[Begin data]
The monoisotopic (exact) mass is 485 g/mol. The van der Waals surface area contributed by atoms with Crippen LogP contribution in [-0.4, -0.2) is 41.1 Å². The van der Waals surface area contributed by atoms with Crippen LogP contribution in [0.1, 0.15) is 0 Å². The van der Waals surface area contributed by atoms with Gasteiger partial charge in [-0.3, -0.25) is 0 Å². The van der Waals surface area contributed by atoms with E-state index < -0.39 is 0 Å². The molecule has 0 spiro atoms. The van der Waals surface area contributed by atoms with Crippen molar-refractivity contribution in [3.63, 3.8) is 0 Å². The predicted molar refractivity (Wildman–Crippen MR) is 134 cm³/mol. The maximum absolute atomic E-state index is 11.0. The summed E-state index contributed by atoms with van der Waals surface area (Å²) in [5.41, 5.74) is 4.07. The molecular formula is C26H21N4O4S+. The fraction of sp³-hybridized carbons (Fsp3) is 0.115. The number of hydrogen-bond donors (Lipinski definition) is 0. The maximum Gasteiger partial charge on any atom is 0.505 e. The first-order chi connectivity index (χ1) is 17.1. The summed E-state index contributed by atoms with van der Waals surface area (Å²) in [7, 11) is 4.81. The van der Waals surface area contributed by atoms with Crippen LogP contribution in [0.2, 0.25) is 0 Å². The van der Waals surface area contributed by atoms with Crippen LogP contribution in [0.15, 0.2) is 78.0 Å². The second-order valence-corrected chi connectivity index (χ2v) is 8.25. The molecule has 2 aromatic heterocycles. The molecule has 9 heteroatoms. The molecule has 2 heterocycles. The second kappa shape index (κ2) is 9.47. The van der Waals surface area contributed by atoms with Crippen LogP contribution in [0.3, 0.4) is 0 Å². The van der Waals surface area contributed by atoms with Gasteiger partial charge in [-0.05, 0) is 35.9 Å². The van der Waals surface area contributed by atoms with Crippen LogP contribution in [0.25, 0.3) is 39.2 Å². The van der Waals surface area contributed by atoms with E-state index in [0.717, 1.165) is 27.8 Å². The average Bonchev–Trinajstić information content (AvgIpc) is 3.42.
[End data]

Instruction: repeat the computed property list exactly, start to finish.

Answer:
The monoisotopic (exact) mass is 485 g/mol. The van der Waals surface area contributed by atoms with Crippen LogP contribution in [-0.4, -0.2) is 41.1 Å². The van der Waals surface area contributed by atoms with Crippen LogP contribution in [0.1, 0.15) is 0 Å². The van der Waals surface area contributed by atoms with Gasteiger partial charge in [-0.3, -0.25) is 0 Å². The van der Waals surface area contributed by atoms with E-state index < -0.39 is 0 Å². The molecule has 0 spiro atoms. The van der Waals surface area contributed by atoms with Crippen molar-refractivity contribution in [3.63, 3.8) is 0 Å². The predicted molar refractivity (Wildman–Crippen MR) is 134 cm³/mol. The maximum absolute atomic E-state index is 11.0. The summed E-state index contributed by atoms with van der Waals surface area (Å²) in [5.41, 5.74) is 4.07. The molecular formula is C26H21N4O4S+. The fraction of sp³-hybridized carbons (Fsp3) is 0.115. The number of hydrogen-bond donors (Lipinski definition) is 0. The maximum Gasteiger partial charge on any atom is 0.505 e. The first-order chi connectivity index (χ1) is 17.1. The summed E-state index contributed by atoms with van der Waals surface area (Å²) in [7, 11) is 4.81. The van der Waals surface area contributed by atoms with Crippen LogP contribution in [0.2, 0.25) is 0 Å². The van der Waals surface area contributed by atoms with Crippen LogP contribution in [0.15, 0.2) is 78.0 Å². The second-order valence-corrected chi connectivity index (χ2v) is 8.25. The molecule has 2 aromatic heterocycles. The molecule has 9 heteroatoms. The molecule has 2 heterocycles. The second kappa shape index (κ2) is 9.47. The van der Waals surface area contributed by atoms with Crippen LogP contribution in [0.3, 0.4) is 0 Å². The van der Waals surface area contributed by atoms with Gasteiger partial charge in [-0.05, 0) is 35.9 Å². The van der Waals surface area contributed by atoms with Crippen LogP contribution in [0.25, 0.3) is 39.2 Å². The van der Waals surface area contributed by atoms with E-state index in [0.717, 1.165) is 27.8 Å². The average Bonchev–Trinajstić information content (AvgIpc) is 3.42.